The dog stopped whining. Then, he bared his teeth at her. Leah only had a moment to gather her legs up under her before the dog charged.

She ran mightily. The dog was herding her up onto the rocks. Leah scrambled over them in a mad dash for safety, but then, one foot got caught between two boulders. She was thigh deep in water and was unable to run very fast at all. With water swirling all about, she couldn’t bend down to tug her shoe free, so she yanked her foot free from the shoe.

The dog was treading water after her. She had no idea dogs could swim so fast! Running was even more difficult with one shoe on and one shoe off. It was only a matter of time before the dog caught up with her. He nailed her by the hood of her sweatshirt, and was suddenly hauling her with him. Sand and rocks slid beneath her exposed back, but she couldn’t scream. The collar of her shirt had been yanked up so close to her throat, she could barely breathe. She knew her skin was getting scraped up good and raw, but all she could do was flail her arms and legs and try to grab on to anything within arm’s reach. There had been nothing.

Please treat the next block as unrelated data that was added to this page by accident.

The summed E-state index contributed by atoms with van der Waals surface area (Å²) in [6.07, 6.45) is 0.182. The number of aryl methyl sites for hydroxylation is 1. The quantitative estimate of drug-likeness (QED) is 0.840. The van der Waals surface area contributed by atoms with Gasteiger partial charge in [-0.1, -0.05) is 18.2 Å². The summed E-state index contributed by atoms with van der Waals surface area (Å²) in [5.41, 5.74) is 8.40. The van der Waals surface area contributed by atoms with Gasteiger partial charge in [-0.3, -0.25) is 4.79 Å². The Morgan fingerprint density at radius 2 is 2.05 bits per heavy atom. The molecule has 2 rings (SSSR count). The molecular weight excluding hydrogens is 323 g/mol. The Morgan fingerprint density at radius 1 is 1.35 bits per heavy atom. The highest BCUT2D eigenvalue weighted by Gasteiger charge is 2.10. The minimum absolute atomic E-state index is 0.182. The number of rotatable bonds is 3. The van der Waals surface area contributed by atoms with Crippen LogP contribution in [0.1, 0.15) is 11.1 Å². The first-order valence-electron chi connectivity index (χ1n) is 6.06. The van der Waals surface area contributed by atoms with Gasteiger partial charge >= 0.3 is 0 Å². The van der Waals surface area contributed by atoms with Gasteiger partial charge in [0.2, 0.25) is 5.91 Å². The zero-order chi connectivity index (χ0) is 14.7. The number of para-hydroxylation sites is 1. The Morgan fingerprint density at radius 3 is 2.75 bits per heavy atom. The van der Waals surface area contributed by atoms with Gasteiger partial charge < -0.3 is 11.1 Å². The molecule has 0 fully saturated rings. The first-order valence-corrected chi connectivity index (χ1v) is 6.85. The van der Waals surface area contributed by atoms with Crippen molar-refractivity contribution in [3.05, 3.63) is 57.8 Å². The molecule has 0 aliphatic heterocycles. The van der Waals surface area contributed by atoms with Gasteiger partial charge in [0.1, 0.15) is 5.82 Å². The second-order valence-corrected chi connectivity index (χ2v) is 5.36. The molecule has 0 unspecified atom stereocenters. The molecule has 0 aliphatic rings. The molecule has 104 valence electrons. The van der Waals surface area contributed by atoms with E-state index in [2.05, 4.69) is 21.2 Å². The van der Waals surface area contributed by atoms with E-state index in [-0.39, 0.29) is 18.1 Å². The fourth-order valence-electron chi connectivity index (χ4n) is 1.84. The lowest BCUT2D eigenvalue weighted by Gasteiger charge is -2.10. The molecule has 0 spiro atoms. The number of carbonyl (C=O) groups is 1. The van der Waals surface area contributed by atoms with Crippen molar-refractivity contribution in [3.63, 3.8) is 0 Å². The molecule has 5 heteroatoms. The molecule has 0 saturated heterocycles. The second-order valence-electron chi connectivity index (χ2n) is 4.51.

By the time the dog had finished dragging her, Leah was close to fainting from lack of air. But, the dog wasn’t finished. She felt him close his jaws around her shoulder; she heard her bones splinter beneath the massive pressure, and she felt a flare of pain explode through her being unlike anything she’d ever experienced in her short life.

“HE’S EATING ME!” her thoughts screamed in her head.

Then, he bit her again, and Leah’s world went black.

Where was she now, and how had she escaped the killer dog on the beach?

Leah sat up slowly and a blanket fell away from her. She rubbed at her eyes and glanced around. It was very gloomy in this room. The only illumination came from some candles and two kerosene lamps that had been left burning for her benefit. She didn’t know this, of course. There were no windows or doors…